The following day I must have played the CD six or seven times, and each time was better than the last. I was initially struck by Duncan’s gift for melody. Opening track 'Your Century' and second track 'Terry the Toad' are wonderful examples of Duncan’s gift. 'Terry the Toad' in particular proved to be a real ear-worm for me, and I simply couldn’t get the melody out of my head.

The mood of the album is light and breezy, with top-notch musicianship throughout. Duncan’s lead vocals are incredible, and his overlaid harmonies are pure Beach Boys perfection – just listen to the “ba-ba-ba-ba” on 'Crash Position' and you’ll understand.

Listening to 'Lullabies…' immediately made me think of the High Llamas. The joyful pop and sparkle of Maitland’s songs match Sean O’Hagan’s in terms of quality. Despite their pop sensibilities, however, Duncan’s songs are never fluffy, and a listen to the lyrics makes one realise that this is an artist with more to say than most. 

With a unique blend of harmony, melody and quirky subject matter, Duncan Maitland has created a micro-pop masterpiece. I have no hesitation in recommending 'Lullabies for the 21st Century' to anyone. 

Despite some very stiff competition 'Lullabies for the 21st Century' has been my album of the year this year. I can’t wait to hear what Duncan Maitland releases next.

Tuesday, 13 December 2011

The Best Seat In The House, Classic Rock Radio blog review

Jerry Shirley: Best Seat In the House
Rebeats/Hal Leonard Corporation
Jerry Shirley is famously the drummer for British band Humble Pie right the way through the life of the band. Not only does it document the life of Humble Pie in great detail from the bands formation in late 1968 through to its dissolution in early 1975 it also documents Jerry’s ;life covering the early days of his life  and includes stories about all the people he encountered during that time.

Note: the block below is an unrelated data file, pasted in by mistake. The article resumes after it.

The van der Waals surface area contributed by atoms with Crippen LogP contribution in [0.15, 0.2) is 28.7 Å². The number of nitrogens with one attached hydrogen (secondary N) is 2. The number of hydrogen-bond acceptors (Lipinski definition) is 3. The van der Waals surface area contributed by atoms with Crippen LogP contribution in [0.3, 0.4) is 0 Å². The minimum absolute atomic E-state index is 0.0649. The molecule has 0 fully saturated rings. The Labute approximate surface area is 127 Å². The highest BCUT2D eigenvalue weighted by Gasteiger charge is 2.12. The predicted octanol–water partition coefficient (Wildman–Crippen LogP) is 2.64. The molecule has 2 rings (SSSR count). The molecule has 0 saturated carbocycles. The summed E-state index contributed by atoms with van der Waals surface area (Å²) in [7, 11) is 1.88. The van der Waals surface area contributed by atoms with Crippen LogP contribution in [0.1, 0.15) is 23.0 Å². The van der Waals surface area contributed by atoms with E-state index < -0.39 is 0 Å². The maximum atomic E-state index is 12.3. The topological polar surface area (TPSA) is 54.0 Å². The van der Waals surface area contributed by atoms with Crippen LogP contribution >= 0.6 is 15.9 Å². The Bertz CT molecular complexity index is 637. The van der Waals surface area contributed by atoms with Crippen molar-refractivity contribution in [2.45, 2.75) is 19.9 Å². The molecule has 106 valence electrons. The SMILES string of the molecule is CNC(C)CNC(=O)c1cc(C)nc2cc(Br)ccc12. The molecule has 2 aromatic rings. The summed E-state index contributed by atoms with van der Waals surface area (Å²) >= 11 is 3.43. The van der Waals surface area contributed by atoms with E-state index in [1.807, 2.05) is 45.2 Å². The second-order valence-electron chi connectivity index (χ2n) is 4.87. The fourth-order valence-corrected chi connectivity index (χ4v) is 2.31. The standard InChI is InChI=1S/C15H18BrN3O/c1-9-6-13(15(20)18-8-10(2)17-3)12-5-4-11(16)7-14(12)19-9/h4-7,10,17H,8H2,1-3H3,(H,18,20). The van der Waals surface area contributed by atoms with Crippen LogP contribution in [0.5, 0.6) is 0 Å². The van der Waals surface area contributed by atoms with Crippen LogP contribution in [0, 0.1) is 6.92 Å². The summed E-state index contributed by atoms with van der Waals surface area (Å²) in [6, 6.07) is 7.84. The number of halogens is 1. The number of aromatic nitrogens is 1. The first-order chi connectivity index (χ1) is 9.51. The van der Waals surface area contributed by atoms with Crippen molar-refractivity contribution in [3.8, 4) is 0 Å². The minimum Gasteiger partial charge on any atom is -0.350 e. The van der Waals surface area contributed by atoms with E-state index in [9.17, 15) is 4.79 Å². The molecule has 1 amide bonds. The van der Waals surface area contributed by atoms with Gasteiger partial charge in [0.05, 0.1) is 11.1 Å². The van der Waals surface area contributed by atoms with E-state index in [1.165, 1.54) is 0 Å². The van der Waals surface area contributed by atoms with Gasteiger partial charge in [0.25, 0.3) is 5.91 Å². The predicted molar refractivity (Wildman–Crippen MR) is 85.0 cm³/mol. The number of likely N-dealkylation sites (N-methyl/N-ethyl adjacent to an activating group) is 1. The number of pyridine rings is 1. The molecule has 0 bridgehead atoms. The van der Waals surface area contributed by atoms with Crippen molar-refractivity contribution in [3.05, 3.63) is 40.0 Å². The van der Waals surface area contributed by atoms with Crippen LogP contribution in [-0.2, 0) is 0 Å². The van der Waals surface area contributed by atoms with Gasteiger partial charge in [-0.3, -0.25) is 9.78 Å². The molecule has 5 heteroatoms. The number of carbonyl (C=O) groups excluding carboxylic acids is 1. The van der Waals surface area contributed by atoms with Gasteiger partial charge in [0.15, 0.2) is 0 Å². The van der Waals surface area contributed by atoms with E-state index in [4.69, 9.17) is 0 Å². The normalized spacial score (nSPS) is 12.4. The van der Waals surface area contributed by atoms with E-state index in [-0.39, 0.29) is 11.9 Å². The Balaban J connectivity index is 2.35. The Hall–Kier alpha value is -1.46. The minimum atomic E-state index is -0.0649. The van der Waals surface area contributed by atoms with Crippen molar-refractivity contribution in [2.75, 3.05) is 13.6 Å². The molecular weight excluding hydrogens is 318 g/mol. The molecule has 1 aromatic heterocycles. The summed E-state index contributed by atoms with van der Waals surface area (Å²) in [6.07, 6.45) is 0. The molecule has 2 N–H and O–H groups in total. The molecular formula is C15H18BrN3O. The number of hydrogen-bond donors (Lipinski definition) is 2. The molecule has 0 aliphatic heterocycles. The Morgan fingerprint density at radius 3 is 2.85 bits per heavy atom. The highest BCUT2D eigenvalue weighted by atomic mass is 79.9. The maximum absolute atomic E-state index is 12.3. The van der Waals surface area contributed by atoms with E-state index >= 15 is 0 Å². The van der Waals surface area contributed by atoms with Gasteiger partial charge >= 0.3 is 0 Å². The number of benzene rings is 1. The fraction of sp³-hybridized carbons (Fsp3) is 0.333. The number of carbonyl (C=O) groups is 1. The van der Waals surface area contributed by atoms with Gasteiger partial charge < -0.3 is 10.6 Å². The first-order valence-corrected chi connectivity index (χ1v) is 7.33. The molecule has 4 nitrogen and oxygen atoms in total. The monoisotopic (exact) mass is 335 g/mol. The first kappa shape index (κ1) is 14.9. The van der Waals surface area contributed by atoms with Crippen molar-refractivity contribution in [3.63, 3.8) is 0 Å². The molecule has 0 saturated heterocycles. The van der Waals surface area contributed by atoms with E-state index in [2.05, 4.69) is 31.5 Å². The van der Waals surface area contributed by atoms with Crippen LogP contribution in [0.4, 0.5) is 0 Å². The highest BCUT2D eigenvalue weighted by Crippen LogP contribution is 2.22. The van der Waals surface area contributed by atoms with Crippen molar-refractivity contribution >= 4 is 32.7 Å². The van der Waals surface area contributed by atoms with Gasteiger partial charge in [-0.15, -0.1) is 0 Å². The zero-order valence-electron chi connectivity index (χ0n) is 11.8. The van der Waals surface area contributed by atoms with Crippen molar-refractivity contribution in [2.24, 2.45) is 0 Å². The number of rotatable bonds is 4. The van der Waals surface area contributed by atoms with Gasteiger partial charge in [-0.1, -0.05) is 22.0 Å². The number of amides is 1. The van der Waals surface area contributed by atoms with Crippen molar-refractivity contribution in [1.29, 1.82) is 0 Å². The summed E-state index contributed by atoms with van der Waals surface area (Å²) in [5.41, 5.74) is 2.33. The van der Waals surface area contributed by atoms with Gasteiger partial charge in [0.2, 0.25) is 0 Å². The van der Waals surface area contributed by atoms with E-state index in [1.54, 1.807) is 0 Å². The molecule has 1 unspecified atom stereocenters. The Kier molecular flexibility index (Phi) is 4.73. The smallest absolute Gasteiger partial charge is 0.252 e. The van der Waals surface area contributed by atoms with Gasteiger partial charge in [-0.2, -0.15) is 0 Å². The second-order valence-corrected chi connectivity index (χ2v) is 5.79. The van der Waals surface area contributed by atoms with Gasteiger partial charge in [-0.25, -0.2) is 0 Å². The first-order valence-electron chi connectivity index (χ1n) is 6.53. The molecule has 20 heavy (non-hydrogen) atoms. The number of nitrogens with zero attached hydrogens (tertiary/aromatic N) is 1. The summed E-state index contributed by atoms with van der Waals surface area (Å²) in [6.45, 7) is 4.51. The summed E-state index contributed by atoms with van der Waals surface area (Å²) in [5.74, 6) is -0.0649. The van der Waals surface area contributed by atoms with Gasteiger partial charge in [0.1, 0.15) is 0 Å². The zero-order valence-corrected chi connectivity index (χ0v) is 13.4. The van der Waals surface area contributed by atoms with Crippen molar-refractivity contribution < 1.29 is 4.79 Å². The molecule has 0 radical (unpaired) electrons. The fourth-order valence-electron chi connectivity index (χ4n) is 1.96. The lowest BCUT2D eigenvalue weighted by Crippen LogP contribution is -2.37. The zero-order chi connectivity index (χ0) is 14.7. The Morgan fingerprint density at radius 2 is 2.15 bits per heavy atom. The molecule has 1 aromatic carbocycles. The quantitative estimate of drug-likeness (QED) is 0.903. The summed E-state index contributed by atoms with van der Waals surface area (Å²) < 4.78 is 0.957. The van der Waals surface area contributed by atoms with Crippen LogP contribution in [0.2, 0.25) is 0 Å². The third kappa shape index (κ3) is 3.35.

To be honest you may think that by the time of Humble Pie’s split in early 1975 that Jerry would have been a has been and possibly washed up amid a huge drink and drug problem. Thankfully that was not the case and Jerry would eventually go on to work with Steve Marriott again by way of bands like Natural Gas and Fastway, not to mention another stint with a re formed Humble Pie in the late seventies; all in all pretty impressive for a guy who was only in his early twenties when Humble Pie split the first time round.
Well in fairness to Jerry he had lived a life and a half by this point and possibly saw much and experienced even more but when Humble Pie split he was in fact only 23 years of age. Yeah, that young He actually joined Humble Pie when he was only 16 years old so you can imagine that not only was he in esteemed company  with Steve Marriott, Peter Frampton and Greg Ridley he was also thrown in at the deep end as Humble Pie very quickly gained a big foothold particularly in America
Everything is here in this book from the highs (Literally) through to the lows which unsurprisingly were also coming at him at various periods of his life remember it isn’t always bright and sunny being a rock star. Jerry goes into detail for example of having on the one hand success in America and then coming home to find his mother terminally ill and when she died he had to miss the funeral in order to embark on another American tour with Humble Pie. It is literally heartbreaking and something that stayed with Jerry for many years
Whilst the book is not all sex and drugs and rock n roll there is a fair bit of honesty here concerning what a musician’s life was like during the heady days of the late sixties and early seventies and particularly for a young successful musician as Jerry was.
The thing I like about this book is that it really is Jerry’s own words not some hack who just wrote down what he thought the story should be. I am sure that Jerry would want me to mention however that the book was very well edited by fellow musician John Cohan who has written for many music journals over the years. The writing style however is very natural and the words are all Jerry Shirley’s and I have to say the book is quite a page turner and whilst there are a few moments of sadness there are plenty of laugh out loud moments.